C uses her advantages in body capacity, frame, and dairy character to sort herself to the top of the class. She narrowly places over A by having the edge in body capacity. C has more depth to the fore and rear rib than A. In addition, C is more refined throughout, being longer and leaner in her neck and throat while also being more open through the rib. Furthermore, C is more correct on her feet and legs, having less set to the hock and tracking straighter when viewed from behind. I recognize that A is higher in the rear udder attachment and has a fore udder that blends more smoothly into the body wall.

In my middle placing, A gets the nod over B with her sheer advantage in strength and power. A has more width through the front end and carries it back to a wider set of hips, pins, and thurls. This is complemented by A’s advantage in body capacity, being deeper in the rib and more boldly sprung about the rib cage than B. Finally, A has an advantage in rear teat placement, having teats that creep up the midline of the udder less. I admit that B has less set to the hock and is flatter boned about the hock than A.

Finally, in my bottom placing, B handily places over D with her clear-cut advantage in the udder. B has higher rear udder attachment, a longer fore udder attachment, and is more nearly level about the udder floor than D. In addition, B has a shorter, stronger set of pasterns than D, while also displaying more depth of heel. A final point in B’s favor is that she is cleaner cut through the throat and brisket than D. I grant that D is deeper in the rear rib than B while also having a more correct rear teat placement. However, D lacks the correctness through her udder attachments, strength in her pasterns, and refinement to place any higher.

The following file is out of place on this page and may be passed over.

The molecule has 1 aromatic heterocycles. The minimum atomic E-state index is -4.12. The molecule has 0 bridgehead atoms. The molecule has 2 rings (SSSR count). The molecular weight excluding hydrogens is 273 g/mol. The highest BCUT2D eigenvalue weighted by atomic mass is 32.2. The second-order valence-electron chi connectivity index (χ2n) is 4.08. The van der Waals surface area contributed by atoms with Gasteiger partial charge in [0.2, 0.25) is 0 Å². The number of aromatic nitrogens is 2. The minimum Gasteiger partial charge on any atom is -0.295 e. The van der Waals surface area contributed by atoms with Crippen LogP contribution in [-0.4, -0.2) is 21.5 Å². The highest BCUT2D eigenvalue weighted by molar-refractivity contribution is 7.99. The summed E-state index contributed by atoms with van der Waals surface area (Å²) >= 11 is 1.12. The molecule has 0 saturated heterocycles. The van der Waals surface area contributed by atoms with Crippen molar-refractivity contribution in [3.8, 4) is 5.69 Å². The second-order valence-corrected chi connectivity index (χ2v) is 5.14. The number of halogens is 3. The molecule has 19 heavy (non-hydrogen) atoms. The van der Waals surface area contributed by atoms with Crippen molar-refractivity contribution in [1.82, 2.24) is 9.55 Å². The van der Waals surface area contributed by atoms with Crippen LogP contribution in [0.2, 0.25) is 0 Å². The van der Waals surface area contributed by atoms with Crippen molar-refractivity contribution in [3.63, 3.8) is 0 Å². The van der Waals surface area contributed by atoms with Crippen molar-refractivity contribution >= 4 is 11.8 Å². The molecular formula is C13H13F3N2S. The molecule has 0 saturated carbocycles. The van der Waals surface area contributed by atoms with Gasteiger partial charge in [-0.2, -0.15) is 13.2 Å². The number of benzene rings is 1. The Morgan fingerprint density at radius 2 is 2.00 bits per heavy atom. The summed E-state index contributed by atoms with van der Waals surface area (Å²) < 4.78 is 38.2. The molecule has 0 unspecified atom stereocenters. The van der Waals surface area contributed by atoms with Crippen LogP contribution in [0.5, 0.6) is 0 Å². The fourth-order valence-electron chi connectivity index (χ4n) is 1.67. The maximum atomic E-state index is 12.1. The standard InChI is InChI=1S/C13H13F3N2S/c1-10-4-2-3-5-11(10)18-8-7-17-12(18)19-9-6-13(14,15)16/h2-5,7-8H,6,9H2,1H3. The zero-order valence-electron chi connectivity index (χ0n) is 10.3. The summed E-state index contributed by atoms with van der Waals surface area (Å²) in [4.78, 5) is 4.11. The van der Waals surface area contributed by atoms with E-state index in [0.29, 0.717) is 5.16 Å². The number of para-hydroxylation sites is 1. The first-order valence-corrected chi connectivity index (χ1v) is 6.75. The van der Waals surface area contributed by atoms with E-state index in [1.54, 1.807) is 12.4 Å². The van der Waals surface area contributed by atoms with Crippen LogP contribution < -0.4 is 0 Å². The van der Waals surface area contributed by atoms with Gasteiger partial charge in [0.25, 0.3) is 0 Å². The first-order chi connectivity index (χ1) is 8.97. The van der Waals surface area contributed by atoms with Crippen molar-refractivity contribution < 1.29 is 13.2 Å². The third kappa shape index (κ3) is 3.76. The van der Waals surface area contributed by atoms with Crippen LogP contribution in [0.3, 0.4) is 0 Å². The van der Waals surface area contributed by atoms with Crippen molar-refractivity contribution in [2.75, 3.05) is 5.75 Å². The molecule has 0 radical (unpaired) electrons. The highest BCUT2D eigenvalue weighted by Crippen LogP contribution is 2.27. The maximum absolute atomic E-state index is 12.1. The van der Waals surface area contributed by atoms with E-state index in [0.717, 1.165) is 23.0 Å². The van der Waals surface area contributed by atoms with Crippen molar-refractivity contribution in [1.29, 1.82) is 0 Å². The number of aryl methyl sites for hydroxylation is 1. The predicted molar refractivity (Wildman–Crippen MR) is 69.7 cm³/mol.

About the judge . . David Hanson

David Hanson
Nicollet, MN
Hanson placed the AYRSHIRES. He grew up on his family’s registered Ayrshire farm in Goodridge, Minn., and remains involved with the Good-Vue herd today along with his parents and two brothers. He works full time with his wife’s family farm, Forest-Lawn Holsteins, where they milk 270 registered Holsteins, Brown Swiss, and Ayrshires. Hanson was a member of the dairy judging team at the University of Minnesota and has since judged shows at the local, state, national, and international levels. He also continues to exhibit cattle at state and national shows and has bred and exhibited several All-American nominees.